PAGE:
Another year, another climate change COP! COP27 (Conference of Parties) was my second, having attended COP26 in Glasgow last year. This year’s was distinctly different for me: partly because of the location – Glasgow and Sharm el Sheikh are very different in culture, climate, landscape and logistics were rather more complicated! However, more importantly from a personal perspective, this year I was there to present the results of the Intergovernmental Panel on Climate Change’s (IPCC) 6th assessment report, alongside some of my fellow authors. It’s nearly 4 years since we commenced work on the Impacts and Adaptation Report of which I was a ‘Coordinating Lead Author’, jointly leading a terrific international team in writing the Terrestrial and Freshwater Ecosystems chapter. It was a mammoth exercise, made harder by the challenges of Covid, so it was also great to be able to present our key findings alongside colleagues I’ve worked with remotely for so long. I contributed to 3 sessions on Nature-based Solutions, adaptation for ecosystems and climate resilient development: You can watch all of them – and many others - on the IPCC’s YouTube channel (https://www.youtube.com/@IPCCGeneva/streams).
The central business of the COP is the negotiations around the development and implementation of the UN Framework Convention on Climate Change (UNFCCC). This goes on in intense sessions between negotiating teams from most of the governments of the world. There is however a vast range of ‘side events’ and other activities that support this directly or indirectly. The IPCC reports were one of many subjects of discussion but play a critical role in the UNFCCC processes. They are the most comprehensive and reliable assessments of the scientific literature on climate change and the overarching ‘cover decision’ from COP27 makes several mentions of them.
COP27 will probably be remembered as the point at which developed countries formally accepted a degree of responsibility for ‘Loss and Damage’ from climate change, as a result of historical emissions. Up to now developing countries have received funding to help develop green energy supplies and adapt to climate change. The Loss and Damage fund which was established, will go beyond this recognising that some adverse impacts of climate change can’t be prevented by adaptation and that the countries who are suffering most are often those who have emitted the least greenhouse gases. Recent examples, such as the floods in Pakistan and Nigeria, drought in East Africa and the impacts of rising sea levels on low-lying islands, featured prominently in many speeches and discussions at the COP. Agreement to establish a fund to address this is a massive step forward in the eyes of the most vulnerable and least developed countries, albeit that a lot of details need to be worked out, not least how big the fund should be and how much different nations will contribute.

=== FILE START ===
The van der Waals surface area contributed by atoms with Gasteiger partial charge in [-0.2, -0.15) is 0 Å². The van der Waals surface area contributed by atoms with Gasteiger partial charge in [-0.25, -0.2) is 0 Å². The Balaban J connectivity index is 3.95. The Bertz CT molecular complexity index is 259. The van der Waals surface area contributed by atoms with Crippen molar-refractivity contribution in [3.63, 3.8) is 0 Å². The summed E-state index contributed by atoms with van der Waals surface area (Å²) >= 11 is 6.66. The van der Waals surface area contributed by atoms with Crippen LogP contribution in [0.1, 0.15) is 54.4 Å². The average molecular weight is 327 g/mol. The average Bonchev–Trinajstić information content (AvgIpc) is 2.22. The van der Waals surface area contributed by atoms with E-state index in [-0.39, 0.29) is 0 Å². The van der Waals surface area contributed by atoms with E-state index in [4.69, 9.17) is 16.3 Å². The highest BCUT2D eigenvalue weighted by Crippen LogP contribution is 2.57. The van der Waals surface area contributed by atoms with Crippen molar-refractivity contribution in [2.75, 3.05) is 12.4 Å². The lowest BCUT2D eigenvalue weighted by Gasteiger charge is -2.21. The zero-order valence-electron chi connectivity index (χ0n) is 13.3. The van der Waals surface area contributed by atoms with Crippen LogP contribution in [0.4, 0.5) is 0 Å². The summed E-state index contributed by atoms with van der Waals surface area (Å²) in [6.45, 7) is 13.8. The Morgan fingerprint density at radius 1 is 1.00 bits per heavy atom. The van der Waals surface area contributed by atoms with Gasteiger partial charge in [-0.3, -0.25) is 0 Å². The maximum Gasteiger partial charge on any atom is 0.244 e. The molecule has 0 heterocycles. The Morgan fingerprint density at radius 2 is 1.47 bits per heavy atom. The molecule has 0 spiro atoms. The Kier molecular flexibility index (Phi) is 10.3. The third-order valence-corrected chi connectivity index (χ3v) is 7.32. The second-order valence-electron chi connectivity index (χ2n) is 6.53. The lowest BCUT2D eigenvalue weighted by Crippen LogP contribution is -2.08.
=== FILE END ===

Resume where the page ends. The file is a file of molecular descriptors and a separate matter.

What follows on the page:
Less progress was made in securing additional commitments to reducing emissions, especially by some of the large fossil fuel producing and using states. Holding global warming to 1.5°C becomes more difficult with each year that passes and this lack of progress was deeply frustrating for many of us.
My specific scientific expertise is in how we can reduce risks to ecosystems and how nature-based solutions (NBS) can contribute to climate change adaptation and mitigation. This featured prominently in our IPCC report and was what I talked about. The evidence base has developed substantially over the last 10 years. A key message is that we need to protect existing natural ecosystems and restore damaged and degraded ones on a large scale. This is important for reducing emissions, but also for making habitats and species populations more resilient. Healthy natural ecosystems can also reduce risks to people from, for example, floods, droughts and rising sea level. COP decisions recognised the importance of protecting and restoring nature and for the first time the official text explicitly encouraged countries to consider using ‘nature-based solutions’. It is also however clear that NBS can be badly implemented and need to be based on good scientific and practical understanding, respecting the needs and rights of local and Indigenous communities.
International policy on nature is also shaped by other UN conventions, especially the Convention on Biological Diversity, which has its own COP15 in the coming weeks. We are increasingly aware of the importance of tackling climate change and loss of biodiversity in a joined-up way – neither can succeed without the other. In particular, the initiative for a ‘30 x 30’ target to protect and conserve 30% of the Earth’s surface by 2030 would make a significant contribution to climate change mitigation and adaptation as well as helping to stem biodiversity loss.
Attending a COP is a tiring and sometimes overwhelming experience – approximately 30,000 people attended over the two weeks and there were large numbers of sessions happening in parallel: even finding your way around the vast conference centre was challenging! On the other hand, there is an undeniable excitement in seeing the nations of the world coming together and knowing that, at least for a few days, world leaders were turning their attention to climate change. COP may have grown too big, and it is right to minimise travel for carbon and other reasons: I am not likely to attend next year’s meeting now we have presented our report. However occasional face to face contact is valuable and refreshing and I certainly appreciated it after the countless Zoom and Teams meetings of the last few years!
By Mike Morecroft.